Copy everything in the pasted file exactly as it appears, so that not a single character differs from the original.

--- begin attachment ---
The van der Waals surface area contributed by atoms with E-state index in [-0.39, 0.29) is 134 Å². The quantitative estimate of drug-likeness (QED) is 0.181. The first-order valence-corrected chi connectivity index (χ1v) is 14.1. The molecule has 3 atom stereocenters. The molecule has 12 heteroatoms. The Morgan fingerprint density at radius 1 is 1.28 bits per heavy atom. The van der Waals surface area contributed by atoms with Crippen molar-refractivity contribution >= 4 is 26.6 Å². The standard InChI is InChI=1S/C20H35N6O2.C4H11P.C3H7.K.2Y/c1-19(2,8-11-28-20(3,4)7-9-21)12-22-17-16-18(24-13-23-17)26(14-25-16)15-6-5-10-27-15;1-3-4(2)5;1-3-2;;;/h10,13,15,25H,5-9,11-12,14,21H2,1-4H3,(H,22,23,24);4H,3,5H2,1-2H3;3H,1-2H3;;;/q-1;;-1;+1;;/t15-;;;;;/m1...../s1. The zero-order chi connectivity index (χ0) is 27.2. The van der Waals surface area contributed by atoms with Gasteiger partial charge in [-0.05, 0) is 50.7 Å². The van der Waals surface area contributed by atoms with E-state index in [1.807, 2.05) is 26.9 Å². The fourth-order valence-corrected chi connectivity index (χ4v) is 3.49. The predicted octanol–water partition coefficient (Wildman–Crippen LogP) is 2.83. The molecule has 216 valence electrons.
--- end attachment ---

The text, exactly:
The van der Waals surface area contributed by atoms with E-state index in [-0.39, 0.29) is 134 Å². The quantitative estimate of drug-likeness (QED) is 0.181. The first-order valence-corrected chi connectivity index (χ1v) is 14.1. The molecule has 3 atom stereocenters. The molecule has 12 heteroatoms. The Morgan fingerprint density at radius 1 is 1.28 bits per heavy atom. The van der Waals surface area contributed by atoms with Crippen molar-refractivity contribution >= 4 is 26.6 Å². The standard InChI is InChI=1S/C20H35N6O2.C4H11P.C3H7.K.2Y/c1-19(2,8-11-28-20(3,4)7-9-21)12-22-17-16-18(24-13-23-17)26(14-25-16)15-6-5-10-27-15;1-3-4(2)5;1-3-2;;;/h10,13,15,25H,5-9,11-12,14,21H2,1-4H3,(H,22,23,24);4H,3,5H2,1-2H3;3H,1-2H3;;;/q-1;;-1;+1;;/t15-;;;;;/m1...../s1. The zero-order chi connectivity index (χ0) is 27.2. The van der Waals surface area contributed by atoms with Gasteiger partial charge in [-0.05, 0) is 50.7 Å². The van der Waals surface area contributed by atoms with E-state index in [1.807, 2.05) is 26.9 Å². The fourth-order valence-corrected chi connectivity index (χ4v) is 3.49. The predicted octanol–water partition coefficient (Wildman–Crippen LogP) is 2.83. The molecule has 216 valence electrons.